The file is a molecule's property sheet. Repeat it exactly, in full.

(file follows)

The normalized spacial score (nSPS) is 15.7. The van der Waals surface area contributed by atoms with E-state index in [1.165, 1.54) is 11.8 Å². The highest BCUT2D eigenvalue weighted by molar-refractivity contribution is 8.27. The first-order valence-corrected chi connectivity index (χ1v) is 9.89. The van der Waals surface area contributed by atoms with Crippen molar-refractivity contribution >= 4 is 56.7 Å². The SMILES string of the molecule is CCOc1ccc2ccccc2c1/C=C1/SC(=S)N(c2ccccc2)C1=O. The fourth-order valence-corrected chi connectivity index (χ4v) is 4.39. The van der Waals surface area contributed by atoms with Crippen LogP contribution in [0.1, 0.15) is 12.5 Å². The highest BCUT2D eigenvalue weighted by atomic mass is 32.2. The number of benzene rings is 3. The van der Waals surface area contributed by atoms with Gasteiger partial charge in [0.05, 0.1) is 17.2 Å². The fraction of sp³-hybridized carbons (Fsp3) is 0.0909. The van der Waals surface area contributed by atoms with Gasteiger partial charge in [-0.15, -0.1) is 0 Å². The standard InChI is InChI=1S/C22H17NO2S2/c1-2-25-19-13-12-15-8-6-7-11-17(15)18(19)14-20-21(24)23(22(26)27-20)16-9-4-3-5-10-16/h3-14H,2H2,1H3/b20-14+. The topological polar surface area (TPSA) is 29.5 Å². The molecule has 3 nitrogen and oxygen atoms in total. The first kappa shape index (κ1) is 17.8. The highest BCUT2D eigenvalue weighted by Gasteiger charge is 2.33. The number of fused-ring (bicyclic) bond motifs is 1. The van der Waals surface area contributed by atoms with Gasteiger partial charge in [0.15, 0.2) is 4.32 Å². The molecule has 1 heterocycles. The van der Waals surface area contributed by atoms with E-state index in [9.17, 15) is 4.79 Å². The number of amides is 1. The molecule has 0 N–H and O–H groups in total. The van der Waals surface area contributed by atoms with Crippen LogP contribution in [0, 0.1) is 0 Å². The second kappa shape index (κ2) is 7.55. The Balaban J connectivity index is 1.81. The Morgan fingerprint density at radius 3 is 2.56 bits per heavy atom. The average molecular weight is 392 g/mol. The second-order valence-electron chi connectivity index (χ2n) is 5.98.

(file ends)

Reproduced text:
The normalized spacial score (nSPS) is 15.7. The van der Waals surface area contributed by atoms with E-state index in [1.165, 1.54) is 11.8 Å². The highest BCUT2D eigenvalue weighted by molar-refractivity contribution is 8.27. The first-order valence-corrected chi connectivity index (χ1v) is 9.89. The van der Waals surface area contributed by atoms with Crippen molar-refractivity contribution >= 4 is 56.7 Å². The SMILES string of the molecule is CCOc1ccc2ccccc2c1/C=C1/SC(=S)N(c2ccccc2)C1=O. The fourth-order valence-corrected chi connectivity index (χ4v) is 4.39. The van der Waals surface area contributed by atoms with Crippen LogP contribution in [0.1, 0.15) is 12.5 Å². The highest BCUT2D eigenvalue weighted by atomic mass is 32.2. The number of benzene rings is 3. The van der Waals surface area contributed by atoms with Gasteiger partial charge in [0.05, 0.1) is 17.2 Å². The fraction of sp³-hybridized carbons (Fsp3) is 0.0909. The van der Waals surface area contributed by atoms with Gasteiger partial charge in [-0.15, -0.1) is 0 Å². The standard InChI is InChI=1S/C22H17NO2S2/c1-2-25-19-13-12-15-8-6-7-11-17(15)18(19)14-20-21(24)23(22(26)27-20)16-9-4-3-5-10-16/h3-14H,2H2,1H3/b20-14+. The topological polar surface area (TPSA) is 29.5 Å². The molecule has 3 nitrogen and oxygen atoms in total. The first kappa shape index (κ1) is 17.8. The highest BCUT2D eigenvalue weighted by Gasteiger charge is 2.33. The number of fused-ring (bicyclic) bond motifs is 1. The van der Waals surface area contributed by atoms with Gasteiger partial charge in [0.15, 0.2) is 4.32 Å². The molecule has 1 heterocycles. The van der Waals surface area contributed by atoms with E-state index in [9.17, 15) is 4.79 Å². The number of amides is 1. The molecule has 0 N–H and O–H groups in total. The van der Waals surface area contributed by atoms with Crippen LogP contribution in [0, 0.1) is 0 Å². The second kappa shape index (κ2) is 7.55. The Balaban J connectivity index is 1.81. The Morgan fingerprint density at radius 3 is 2.56 bits per heavy atom. The average molecular weight is 392 g/mol. The second-order valence-electron chi connectivity index (χ2n) is 5.98.